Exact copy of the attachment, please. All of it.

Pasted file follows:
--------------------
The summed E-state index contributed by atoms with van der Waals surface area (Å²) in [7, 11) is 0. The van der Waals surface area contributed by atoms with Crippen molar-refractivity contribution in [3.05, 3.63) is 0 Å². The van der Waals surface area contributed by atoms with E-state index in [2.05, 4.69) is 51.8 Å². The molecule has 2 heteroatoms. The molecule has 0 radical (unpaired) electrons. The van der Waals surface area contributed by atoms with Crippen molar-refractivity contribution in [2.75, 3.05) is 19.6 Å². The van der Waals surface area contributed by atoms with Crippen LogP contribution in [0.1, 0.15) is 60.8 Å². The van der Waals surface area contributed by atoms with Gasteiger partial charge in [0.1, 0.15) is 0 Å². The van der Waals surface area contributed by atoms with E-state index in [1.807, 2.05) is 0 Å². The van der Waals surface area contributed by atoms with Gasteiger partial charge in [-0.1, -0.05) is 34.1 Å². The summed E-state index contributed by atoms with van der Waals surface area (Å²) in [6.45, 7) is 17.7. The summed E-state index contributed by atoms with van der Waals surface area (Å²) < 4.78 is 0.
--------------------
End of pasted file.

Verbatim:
The summed E-state index contributed by atoms with van der Waals surface area (Å²) in [7, 11) is 0. The van der Waals surface area contributed by atoms with Crippen molar-refractivity contribution in [3.05, 3.63) is 0 Å². The van der Waals surface area contributed by atoms with E-state index in [2.05, 4.69) is 51.8 Å². The molecule has 2 heteroatoms. The molecule has 0 radical (unpaired) electrons. The van der Waals surface area contributed by atoms with Crippen molar-refractivity contribution in [2.75, 3.05) is 19.6 Å². The van der Waals surface area contributed by atoms with Crippen LogP contribution in [0.1, 0.15) is 60.8 Å². The van der Waals surface area contributed by atoms with Gasteiger partial charge in [0.1, 0.15) is 0 Å². The van der Waals surface area contributed by atoms with E-state index in [1.807, 2.05) is 0 Å². The van der Waals surface area contributed by atoms with Gasteiger partial charge in [-0.1, -0.05) is 34.1 Å². The summed E-state index contributed by atoms with van der Waals surface area (Å²) in [6.45, 7) is 17.7. The summed E-state index contributed by atoms with van der Waals surface area (Å²) < 4.78 is 0.